Narrowing and expansion of the use of Chinese Medicine in two European countries - Italy and France
For the last thirty years, non-conventional forms of medicines have undergone a remarkable expansion and growth. Among these medical practises, those coming from China are without a doubt very important, and particularly the acupuncture. I have chosen to study from a historical and anthropological point of view the insertion and reception of this medical practise in two European countries, France and Italy. More precisely, I'm interested in the physician figure that decide to practice Chinese Medicine (often the acupuncture). I have also chosen to give to my work a comparative dimension, studying the situations in France and in Italy, two countries where the processes of integration and recomposition of Chinese medicine are not the same, although linked by exchanges concerning the teaching and the integration of Chinese Medicine.
This analysis permits to outline a field of cultural and social meeting ground, where the contributions of two medical traditions (conventional medicine and Chinese medicine) are searching and finding shape as they mix and are accepting compromise. Their practice demonstrates and proves their efficiency and, at the same time, they are gaining institutional acceptance and are in public demand. All this makes us wonder about both the motivations, and the future aspirations connected in this example of cultural exchange.
Of rumps and pumps, or, where did the clysters go: notes on an anthropology and history of European and non-European medicine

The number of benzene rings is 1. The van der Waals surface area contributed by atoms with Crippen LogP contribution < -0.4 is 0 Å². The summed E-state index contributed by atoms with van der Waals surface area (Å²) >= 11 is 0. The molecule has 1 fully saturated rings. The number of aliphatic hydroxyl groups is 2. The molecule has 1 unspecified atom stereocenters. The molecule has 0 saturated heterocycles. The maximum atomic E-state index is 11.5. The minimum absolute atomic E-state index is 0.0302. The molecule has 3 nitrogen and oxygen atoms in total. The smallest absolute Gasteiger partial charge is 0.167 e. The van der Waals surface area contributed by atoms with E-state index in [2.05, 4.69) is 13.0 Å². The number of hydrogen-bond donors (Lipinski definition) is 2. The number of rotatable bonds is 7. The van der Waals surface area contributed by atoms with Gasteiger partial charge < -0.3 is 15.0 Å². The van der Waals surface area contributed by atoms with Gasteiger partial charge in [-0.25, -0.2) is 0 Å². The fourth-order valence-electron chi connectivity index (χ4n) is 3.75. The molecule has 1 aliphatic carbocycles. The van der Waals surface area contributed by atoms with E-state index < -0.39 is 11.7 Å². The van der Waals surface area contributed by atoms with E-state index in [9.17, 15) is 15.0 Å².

When two well-heeled European women met in the eighteenth century, and the conversation turned to the 'secret of a good complexion', then the advice offered by one to the other was: 'have an enema'. If bloodletting was the rage in the 19th century (the number of leeches imported into France grew from 300,000 to 33 million between 1824 and 1837), the enema was the eighteenth century rage. Flavoured teas like lemon, orange, chamomile and peach, all in search of complexion and beauty, were had (literally) bottom up. But this scatological obsession was fashionable only because the enema was believed to be therapeutically efficacious and, along with bloodletting, the purge, the emetic and cupping, was a therapeutic mainstay from the time of Galen. Where did the enema and the clysters go? They were re-born as "colonic irrigation" across the Atlantic; they 'reappeared' in the European 'underground' under the aegis of Naturopathy as 'pure' water enemas; they continued to survive in the European 'overground' as household remedies, especially administered to children; and they may soon storm Europe and the world as strong (as opposed to the current association of herbal and alternate with being 'mild') oil and Kashayam enemas as part of an 'authentic' Kerala Ayurvedic panchakarma therapy.